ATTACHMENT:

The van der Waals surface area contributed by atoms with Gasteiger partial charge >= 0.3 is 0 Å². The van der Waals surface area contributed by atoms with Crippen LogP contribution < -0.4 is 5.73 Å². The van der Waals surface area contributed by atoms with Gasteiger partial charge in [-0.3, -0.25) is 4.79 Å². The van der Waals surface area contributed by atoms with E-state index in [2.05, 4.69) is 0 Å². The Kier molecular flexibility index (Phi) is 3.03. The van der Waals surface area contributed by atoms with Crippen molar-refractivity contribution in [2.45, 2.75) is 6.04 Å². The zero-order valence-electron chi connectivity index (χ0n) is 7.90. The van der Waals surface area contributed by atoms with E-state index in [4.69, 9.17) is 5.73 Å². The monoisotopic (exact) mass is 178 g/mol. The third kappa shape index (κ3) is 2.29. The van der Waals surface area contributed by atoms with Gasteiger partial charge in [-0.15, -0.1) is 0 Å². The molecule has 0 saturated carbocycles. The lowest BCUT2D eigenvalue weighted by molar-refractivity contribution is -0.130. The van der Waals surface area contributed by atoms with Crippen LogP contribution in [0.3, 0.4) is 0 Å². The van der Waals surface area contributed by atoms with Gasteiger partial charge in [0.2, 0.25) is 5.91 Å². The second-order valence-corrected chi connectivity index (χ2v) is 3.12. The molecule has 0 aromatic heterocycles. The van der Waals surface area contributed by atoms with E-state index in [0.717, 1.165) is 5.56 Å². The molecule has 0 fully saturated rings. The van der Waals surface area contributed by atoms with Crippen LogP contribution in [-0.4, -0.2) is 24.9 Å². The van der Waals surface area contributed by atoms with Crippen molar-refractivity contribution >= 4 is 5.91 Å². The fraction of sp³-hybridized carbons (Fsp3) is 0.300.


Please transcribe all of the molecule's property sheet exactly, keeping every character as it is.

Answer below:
The van der Waals surface area contributed by atoms with Gasteiger partial charge >= 0.3 is 0 Å². The van der Waals surface area contributed by atoms with Crippen LogP contribution < -0.4 is 5.73 Å². The van der Waals surface area contributed by atoms with Gasteiger partial charge in [-0.3, -0.25) is 4.79 Å². The van der Waals surface area contributed by atoms with E-state index in [2.05, 4.69) is 0 Å². The Kier molecular flexibility index (Phi) is 3.03. The van der Waals surface area contributed by atoms with Crippen molar-refractivity contribution in [2.45, 2.75) is 6.04 Å². The zero-order valence-electron chi connectivity index (χ0n) is 7.90. The van der Waals surface area contributed by atoms with E-state index in [4.69, 9.17) is 5.73 Å². The monoisotopic (exact) mass is 178 g/mol. The third kappa shape index (κ3) is 2.29. The van der Waals surface area contributed by atoms with Gasteiger partial charge in [-0.15, -0.1) is 0 Å². The molecule has 0 saturated carbocycles. The lowest BCUT2D eigenvalue weighted by molar-refractivity contribution is -0.130. The van der Waals surface area contributed by atoms with Crippen LogP contribution in [0.3, 0.4) is 0 Å². The van der Waals surface area contributed by atoms with Gasteiger partial charge in [0.2, 0.25) is 5.91 Å². The second-order valence-corrected chi connectivity index (χ2v) is 3.12. The molecule has 0 aromatic heterocycles. The van der Waals surface area contributed by atoms with E-state index in [0.717, 1.165) is 5.56 Å². The molecule has 0 fully saturated rings. The van der Waals surface area contributed by atoms with Crippen LogP contribution in [-0.4, -0.2) is 24.9 Å². The van der Waals surface area contributed by atoms with Crippen molar-refractivity contribution >= 4 is 5.91 Å². The fraction of sp³-hybridized carbons (Fsp3) is 0.300.